At this moment I was faced with the possibility that my scheme to physically fashion myself into an adult was misconceived but also unnecessary. Here I had been trying to fashion and , crudely, buy my way to maturity.  The way she told it (and I trusted, still trust her judgement) age, or more accurately projections of age, were an entirely linguistic construct.

I’d read Roland Barthes’ Mythologies recently (I read it for one of the classes I helped with), and I knew that objects can be imposed upon, collectively given connotations and associations, and then used to signify a sense of identity. I was not entirely mistaken in thinking I could forge and re-forge an identity through materiality. But also, I bloody love language, it galled me a little bit that I’d been so deaf to my own linguistic impact.

As ever, in times of doubt (particularly those concerning linguistic constructs) I consulted  The Language, Society and Power Reader (a lifesaver in first year). It delivered the judgement that “age is a socially constructed identity category”. Yes, that much was obvious anyway; both objects and words are complicit in social constructs. I was interested in, and what still interests me, is whether or not we employ words or objects foremost in that construction, which one tips the balance and really convinces people, including yourself, that you are.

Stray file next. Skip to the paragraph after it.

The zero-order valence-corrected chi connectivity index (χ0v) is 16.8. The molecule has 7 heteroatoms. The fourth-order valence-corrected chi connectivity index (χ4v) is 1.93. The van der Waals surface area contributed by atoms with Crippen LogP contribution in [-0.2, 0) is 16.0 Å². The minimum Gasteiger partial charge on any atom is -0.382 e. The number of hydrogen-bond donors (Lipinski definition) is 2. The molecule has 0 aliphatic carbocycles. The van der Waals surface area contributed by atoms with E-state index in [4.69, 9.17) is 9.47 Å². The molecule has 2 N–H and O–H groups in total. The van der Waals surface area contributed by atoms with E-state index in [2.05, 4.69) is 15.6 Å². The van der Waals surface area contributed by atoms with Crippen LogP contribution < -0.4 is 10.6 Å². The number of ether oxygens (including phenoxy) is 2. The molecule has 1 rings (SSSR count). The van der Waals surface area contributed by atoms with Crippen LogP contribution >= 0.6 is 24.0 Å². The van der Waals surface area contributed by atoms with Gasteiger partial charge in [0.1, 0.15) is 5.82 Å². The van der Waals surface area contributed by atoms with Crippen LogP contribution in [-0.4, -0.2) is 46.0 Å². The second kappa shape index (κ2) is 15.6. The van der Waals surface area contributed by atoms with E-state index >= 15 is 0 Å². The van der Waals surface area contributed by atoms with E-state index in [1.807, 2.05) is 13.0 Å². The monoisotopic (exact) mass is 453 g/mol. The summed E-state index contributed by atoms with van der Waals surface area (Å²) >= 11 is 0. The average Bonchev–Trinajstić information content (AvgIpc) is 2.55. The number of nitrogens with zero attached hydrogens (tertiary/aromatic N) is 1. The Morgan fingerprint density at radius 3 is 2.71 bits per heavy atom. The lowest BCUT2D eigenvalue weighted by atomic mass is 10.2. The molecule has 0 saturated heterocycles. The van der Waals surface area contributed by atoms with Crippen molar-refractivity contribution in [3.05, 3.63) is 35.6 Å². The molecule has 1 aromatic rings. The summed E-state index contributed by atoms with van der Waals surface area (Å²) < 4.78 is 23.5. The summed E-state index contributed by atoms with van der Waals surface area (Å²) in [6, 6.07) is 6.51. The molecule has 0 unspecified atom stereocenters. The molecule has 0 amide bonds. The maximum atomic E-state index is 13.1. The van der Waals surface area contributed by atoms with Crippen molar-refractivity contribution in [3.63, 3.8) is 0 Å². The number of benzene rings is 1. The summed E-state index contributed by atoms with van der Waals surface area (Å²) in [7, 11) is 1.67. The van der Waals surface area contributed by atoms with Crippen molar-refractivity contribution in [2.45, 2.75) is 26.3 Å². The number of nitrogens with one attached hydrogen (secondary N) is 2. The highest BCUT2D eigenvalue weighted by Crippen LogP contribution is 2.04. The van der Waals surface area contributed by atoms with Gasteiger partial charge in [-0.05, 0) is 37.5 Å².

In (unnecessary) repayment for my academic help, my friend insisted on giving me a lift when my dreamy Christ Church job ended and I was forced to seek real-life employment and accommodation. She has a car and, she insisted (rightly) it would save me a lot more bother than it would cause her to drive me up to my new place in North Oxford.

My family doesn’t have a car and getting a lift, particularly at a logistically opportune moment, always feels like a moment from a parallel life. I got in the car and with all my stuff in something of a daze.

“So,” she said to me, after dispensing some (not altogether unwarranted) advice about the perils of gin, “You’re becoming a bit more grown up today.”


She stayed for a little while and helped me unpack some of my things. Opening my flatpack folder, she pulled out my antique french-language map of Paris.

I should say that I’d met my friend before. We knew each other from previous vacation courses. At Easter this year we talked about how Brexit, if it happened, would crap all over both our hearts. (Well, that happened). In the summer we both enforced our European-ness linguistically, we both did it shamelessly and we used each other to do so. She can produce French and interpret German, which is the exact reverse of me; so we would have whole conversations, generally in public, to the bewilderment of people watching, where I would talk in German and she would reply in French.

“I used to have this map too,” she told me, “I used to love it.”


I sit in my room now and look at the map that’s pinned up on my noticeboard, and think about Ros helping move in, which she didn’t have to do, and think about the weird imbalanced, alternating nexus of speech, place and thing by which we style and define ourselves, and which compose the illusive Fully-Grown Woman.